Truth in Advertising. Is there any?
I would like to think of myself as a smart consumer in this day and age. When I see an advertisement for a ‘miracle weight loss pill’ I know that I am not going to be buying size 2 jeans by the end of the week as promised. It’s an impossible claim. It’s obvious. But how many other consumers do believe what they see or read or hear?
Does truth in advertising mean anything to anyone and what can we do about it?
In the news recently, a California mother filed a class action lawsuit against Nutella manufacturer Ferrero for claiming that she was duped into believing the spread was ‘part of a healthy breakfast’ but in fact is not much better than eating a chocolate bar.
Ferrero has been ordered to pay out as much as $2.5 million from the total settlement of $3.05 million to any US citizen who purchased the product between 2008 and 2012.*
I’ve spent the better part of the afternoon reading many people’s opinions on the mother, the judge, American’s in general, the consumer etc. Quite a few times it was mentioned that the mother should take responsibility for what she is feeding her daughter and read the nutrition label, that she is ignorant for believing anything that is advertised on TV because all companies are only out to increase their own bottom line. I’m not disagreeing that people need to look out for themselves, do their own research, read labels etc. In fact that is what Sarafino is all about. However, I am frustrated with the general opinion that whether or not we logically ‘know’ that a chocolate spread can’t possibly be part of a healthy breakfast, that Nutella should be able to imply whatever they want in their ads. Should the company not have to take any responsibility? The mother may have not have done her due diligence BUT does that mean that Ferrero should get away with falsely advertising their product?
Due diligence in this case was described by the many article commentators as reading the nutrition label. This exact case happens to be in the United States but to bring this point home I’m sure many of you are not aware that nutrition guidelines in Canada allow for a 20% margin in error. In 2007, Bruce Holub, a food sciences professor at the University of Guelph, tested a range of products from baby biscuits to chicken fingers and found not so surprising results. Well not surprising to me anyway. His research proved that 15% of the products he studied had values on the nutrition label that did not match the actual values of the products.**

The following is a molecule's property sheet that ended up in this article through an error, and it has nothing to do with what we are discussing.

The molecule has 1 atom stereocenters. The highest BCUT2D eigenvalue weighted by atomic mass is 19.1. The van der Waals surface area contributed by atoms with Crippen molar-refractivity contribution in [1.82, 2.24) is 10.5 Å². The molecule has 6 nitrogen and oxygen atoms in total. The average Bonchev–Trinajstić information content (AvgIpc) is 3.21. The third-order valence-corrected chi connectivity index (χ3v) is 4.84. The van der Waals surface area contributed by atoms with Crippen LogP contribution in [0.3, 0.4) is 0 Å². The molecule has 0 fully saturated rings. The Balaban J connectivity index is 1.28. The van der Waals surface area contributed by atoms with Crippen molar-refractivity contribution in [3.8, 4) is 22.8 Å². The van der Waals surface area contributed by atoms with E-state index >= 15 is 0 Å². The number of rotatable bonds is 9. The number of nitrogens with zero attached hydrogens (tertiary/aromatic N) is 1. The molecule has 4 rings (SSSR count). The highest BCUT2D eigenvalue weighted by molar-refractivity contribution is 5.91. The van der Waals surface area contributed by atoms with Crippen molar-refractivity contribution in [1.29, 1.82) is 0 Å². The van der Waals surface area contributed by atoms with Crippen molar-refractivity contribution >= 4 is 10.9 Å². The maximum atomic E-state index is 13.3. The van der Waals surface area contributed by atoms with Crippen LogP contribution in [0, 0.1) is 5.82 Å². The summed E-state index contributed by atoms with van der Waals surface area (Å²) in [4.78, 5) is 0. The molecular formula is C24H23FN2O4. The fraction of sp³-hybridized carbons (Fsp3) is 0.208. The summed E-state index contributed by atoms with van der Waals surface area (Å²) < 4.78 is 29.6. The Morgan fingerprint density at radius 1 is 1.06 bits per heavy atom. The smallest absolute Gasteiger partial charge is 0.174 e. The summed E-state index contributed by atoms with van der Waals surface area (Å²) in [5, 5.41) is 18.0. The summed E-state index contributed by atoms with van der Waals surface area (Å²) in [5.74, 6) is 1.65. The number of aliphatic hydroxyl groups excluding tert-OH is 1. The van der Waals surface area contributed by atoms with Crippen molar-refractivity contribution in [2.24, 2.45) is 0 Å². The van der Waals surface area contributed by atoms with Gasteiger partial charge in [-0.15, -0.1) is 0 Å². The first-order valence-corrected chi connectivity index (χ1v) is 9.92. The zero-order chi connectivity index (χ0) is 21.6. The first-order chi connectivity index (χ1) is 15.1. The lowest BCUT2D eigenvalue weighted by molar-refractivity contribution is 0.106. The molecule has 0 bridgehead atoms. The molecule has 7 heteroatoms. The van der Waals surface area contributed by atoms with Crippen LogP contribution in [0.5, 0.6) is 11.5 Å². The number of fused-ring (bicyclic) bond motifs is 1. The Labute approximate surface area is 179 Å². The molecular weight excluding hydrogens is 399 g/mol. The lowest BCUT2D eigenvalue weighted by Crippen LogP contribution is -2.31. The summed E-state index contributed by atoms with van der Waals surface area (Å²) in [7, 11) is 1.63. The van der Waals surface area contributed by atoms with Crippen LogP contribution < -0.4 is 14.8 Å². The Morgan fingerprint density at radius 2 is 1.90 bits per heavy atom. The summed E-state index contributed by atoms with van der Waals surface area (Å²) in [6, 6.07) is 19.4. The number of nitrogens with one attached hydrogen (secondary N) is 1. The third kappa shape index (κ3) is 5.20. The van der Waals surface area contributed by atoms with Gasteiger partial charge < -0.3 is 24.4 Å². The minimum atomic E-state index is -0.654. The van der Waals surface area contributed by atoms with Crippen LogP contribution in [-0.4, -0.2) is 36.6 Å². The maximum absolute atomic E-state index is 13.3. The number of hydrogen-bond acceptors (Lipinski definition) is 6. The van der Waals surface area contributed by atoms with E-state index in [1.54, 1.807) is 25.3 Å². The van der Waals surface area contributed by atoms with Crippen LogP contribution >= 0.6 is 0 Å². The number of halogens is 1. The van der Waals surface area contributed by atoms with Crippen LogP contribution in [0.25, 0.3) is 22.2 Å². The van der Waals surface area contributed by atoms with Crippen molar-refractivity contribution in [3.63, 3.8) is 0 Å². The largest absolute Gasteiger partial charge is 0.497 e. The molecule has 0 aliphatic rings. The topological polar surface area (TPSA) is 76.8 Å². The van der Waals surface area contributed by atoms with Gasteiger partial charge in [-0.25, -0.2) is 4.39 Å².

So, how is the average consumer supposed to know what is good for them to eat when they can’t trust the advertising and they can’t trust the labels? Most of the time you can’t even pronounce the ingredient list. Glance at a label and don’t see the word sugar so you think what you are buying is healthy? Think again! Agave nectar, corn sweetener, corn syrup, dextrin, dextrose, fructose, glucose, high-fructose corn syrup, maltose, sorghum and treacle are all examples of sugar but are names that the average consumer doesn’t recognize. Carry around a dictionary while grocery shopping might be the way of the future!
My beef with this situation is that I understand that we as consumers need to take responsibility for ourselves but how is an honest company supposed to advertise their truly healthy products to a now skeptical public?
Here is a sample of Nutella’s advertisement. You decide for your self if it is ‘implied’ that this chocolaty spread is healthy or not.
Keep in mind that the law states: An advertisement will contravene the law if it contains a representation that is either false or misleading. ***
The advertising industry in Canada is a lot like the food industry in that it is mainly SELF policed. Enough said.
What do you think about the Nutella lawsuit? We want your feedback on how responsible you think the consumer should be vs. the manufacturer.
***(Eric Swetsky MBA, LLB, Barrister and Solicitor, Toronto Canada)